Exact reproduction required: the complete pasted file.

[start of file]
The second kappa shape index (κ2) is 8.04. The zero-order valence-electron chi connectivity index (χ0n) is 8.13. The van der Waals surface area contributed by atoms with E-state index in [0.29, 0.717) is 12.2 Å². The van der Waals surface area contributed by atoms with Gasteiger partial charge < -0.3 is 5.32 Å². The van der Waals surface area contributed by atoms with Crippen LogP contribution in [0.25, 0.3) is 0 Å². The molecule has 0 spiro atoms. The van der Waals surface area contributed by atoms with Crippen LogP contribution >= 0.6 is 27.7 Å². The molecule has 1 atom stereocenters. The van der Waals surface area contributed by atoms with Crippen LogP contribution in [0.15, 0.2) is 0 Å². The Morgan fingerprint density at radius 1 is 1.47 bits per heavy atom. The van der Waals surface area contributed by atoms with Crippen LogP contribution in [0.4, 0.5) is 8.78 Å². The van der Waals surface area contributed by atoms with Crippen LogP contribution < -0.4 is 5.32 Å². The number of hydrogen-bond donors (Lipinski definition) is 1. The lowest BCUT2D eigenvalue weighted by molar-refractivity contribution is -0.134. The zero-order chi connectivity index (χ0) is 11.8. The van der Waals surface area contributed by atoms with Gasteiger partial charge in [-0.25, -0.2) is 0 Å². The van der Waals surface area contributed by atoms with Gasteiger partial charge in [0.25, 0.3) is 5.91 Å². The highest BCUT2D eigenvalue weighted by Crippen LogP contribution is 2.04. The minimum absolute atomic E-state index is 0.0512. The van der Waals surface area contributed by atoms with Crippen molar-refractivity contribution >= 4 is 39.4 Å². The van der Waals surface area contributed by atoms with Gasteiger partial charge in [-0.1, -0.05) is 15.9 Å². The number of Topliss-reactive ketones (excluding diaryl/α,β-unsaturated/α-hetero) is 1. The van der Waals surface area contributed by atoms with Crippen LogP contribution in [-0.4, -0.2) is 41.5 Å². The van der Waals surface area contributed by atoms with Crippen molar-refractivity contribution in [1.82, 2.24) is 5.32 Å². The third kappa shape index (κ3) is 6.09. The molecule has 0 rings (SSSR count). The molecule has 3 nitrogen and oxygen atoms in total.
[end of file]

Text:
The second kappa shape index (κ2) is 8.04. The zero-order valence-electron chi connectivity index (χ0n) is 8.13. The van der Waals surface area contributed by atoms with E-state index in [0.29, 0.717) is 12.2 Å². The van der Waals surface area contributed by atoms with Gasteiger partial charge < -0.3 is 5.32 Å². The van der Waals surface area contributed by atoms with Crippen LogP contribution in [0.25, 0.3) is 0 Å². The molecule has 0 spiro atoms. The van der Waals surface area contributed by atoms with Crippen LogP contribution >= 0.6 is 27.7 Å². The molecule has 1 atom stereocenters. The van der Waals surface area contributed by atoms with Crippen LogP contribution in [0.15, 0.2) is 0 Å². The Morgan fingerprint density at radius 1 is 1.47 bits per heavy atom. The van der Waals surface area contributed by atoms with Crippen LogP contribution in [0.4, 0.5) is 8.78 Å². The van der Waals surface area contributed by atoms with Crippen LogP contribution < -0.4 is 5.32 Å². The number of hydrogen-bond donors (Lipinski definition) is 1. The lowest BCUT2D eigenvalue weighted by molar-refractivity contribution is -0.134. The zero-order chi connectivity index (χ0) is 11.8. The van der Waals surface area contributed by atoms with Gasteiger partial charge in [-0.25, -0.2) is 0 Å². The van der Waals surface area contributed by atoms with Gasteiger partial charge in [0.25, 0.3) is 5.91 Å². The highest BCUT2D eigenvalue weighted by Crippen LogP contribution is 2.04. The minimum absolute atomic E-state index is 0.0512. The van der Waals surface area contributed by atoms with Crippen molar-refractivity contribution >= 4 is 39.4 Å². The van der Waals surface area contributed by atoms with Gasteiger partial charge in [-0.1, -0.05) is 15.9 Å². The number of Topliss-reactive ketones (excluding diaryl/α,β-unsaturated/α-hetero) is 1. The van der Waals surface area contributed by atoms with Crippen LogP contribution in [-0.4, -0.2) is 41.5 Å². The van der Waals surface area contributed by atoms with Crippen molar-refractivity contribution in [1.82, 2.24) is 5.32 Å². The third kappa shape index (κ3) is 6.09. The molecule has 0 rings (SSSR count). The molecule has 3 nitrogen and oxygen atoms in total.